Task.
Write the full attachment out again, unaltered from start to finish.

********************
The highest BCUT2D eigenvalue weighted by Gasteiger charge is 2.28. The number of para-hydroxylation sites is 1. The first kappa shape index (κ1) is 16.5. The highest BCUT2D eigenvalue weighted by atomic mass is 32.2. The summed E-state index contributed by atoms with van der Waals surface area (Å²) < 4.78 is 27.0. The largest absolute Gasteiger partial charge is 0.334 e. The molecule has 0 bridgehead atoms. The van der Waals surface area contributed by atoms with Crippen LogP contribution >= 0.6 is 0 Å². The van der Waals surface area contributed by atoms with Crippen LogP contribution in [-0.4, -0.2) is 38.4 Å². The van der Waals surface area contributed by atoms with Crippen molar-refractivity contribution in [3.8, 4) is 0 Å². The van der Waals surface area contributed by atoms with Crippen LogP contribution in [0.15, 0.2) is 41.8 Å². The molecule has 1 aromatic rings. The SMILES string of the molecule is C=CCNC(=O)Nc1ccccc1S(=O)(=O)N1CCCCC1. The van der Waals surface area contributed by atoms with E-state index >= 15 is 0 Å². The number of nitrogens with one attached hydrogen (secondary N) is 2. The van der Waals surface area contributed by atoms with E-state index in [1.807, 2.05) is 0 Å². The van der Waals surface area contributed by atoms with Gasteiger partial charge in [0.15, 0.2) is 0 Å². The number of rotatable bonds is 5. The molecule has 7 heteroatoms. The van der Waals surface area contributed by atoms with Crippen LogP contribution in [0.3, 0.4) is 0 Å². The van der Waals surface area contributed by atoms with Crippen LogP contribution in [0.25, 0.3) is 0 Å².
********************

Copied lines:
The highest BCUT2D eigenvalue weighted by Gasteiger charge is 2.28. The number of para-hydroxylation sites is 1. The first kappa shape index (κ1) is 16.5. The highest BCUT2D eigenvalue weighted by atomic mass is 32.2. The summed E-state index contributed by atoms with van der Waals surface area (Å²) < 4.78 is 27.0. The largest absolute Gasteiger partial charge is 0.334 e. The molecule has 0 bridgehead atoms. The van der Waals surface area contributed by atoms with Crippen LogP contribution >= 0.6 is 0 Å². The van der Waals surface area contributed by atoms with Crippen LogP contribution in [-0.4, -0.2) is 38.4 Å². The van der Waals surface area contributed by atoms with Crippen molar-refractivity contribution in [3.8, 4) is 0 Å². The van der Waals surface area contributed by atoms with Crippen LogP contribution in [0.15, 0.2) is 41.8 Å². The molecule has 1 aromatic rings. The SMILES string of the molecule is C=CCNC(=O)Nc1ccccc1S(=O)(=O)N1CCCCC1. The van der Waals surface area contributed by atoms with E-state index >= 15 is 0 Å². The number of nitrogens with one attached hydrogen (secondary N) is 2. The van der Waals surface area contributed by atoms with E-state index in [1.807, 2.05) is 0 Å². The van der Waals surface area contributed by atoms with Gasteiger partial charge in [0.15, 0.2) is 0 Å². The number of rotatable bonds is 5. The molecule has 7 heteroatoms. The van der Waals surface area contributed by atoms with Crippen LogP contribution in [0.3, 0.4) is 0 Å². The van der Waals surface area contributed by atoms with Crippen LogP contribution in [0.25, 0.3) is 0 Å².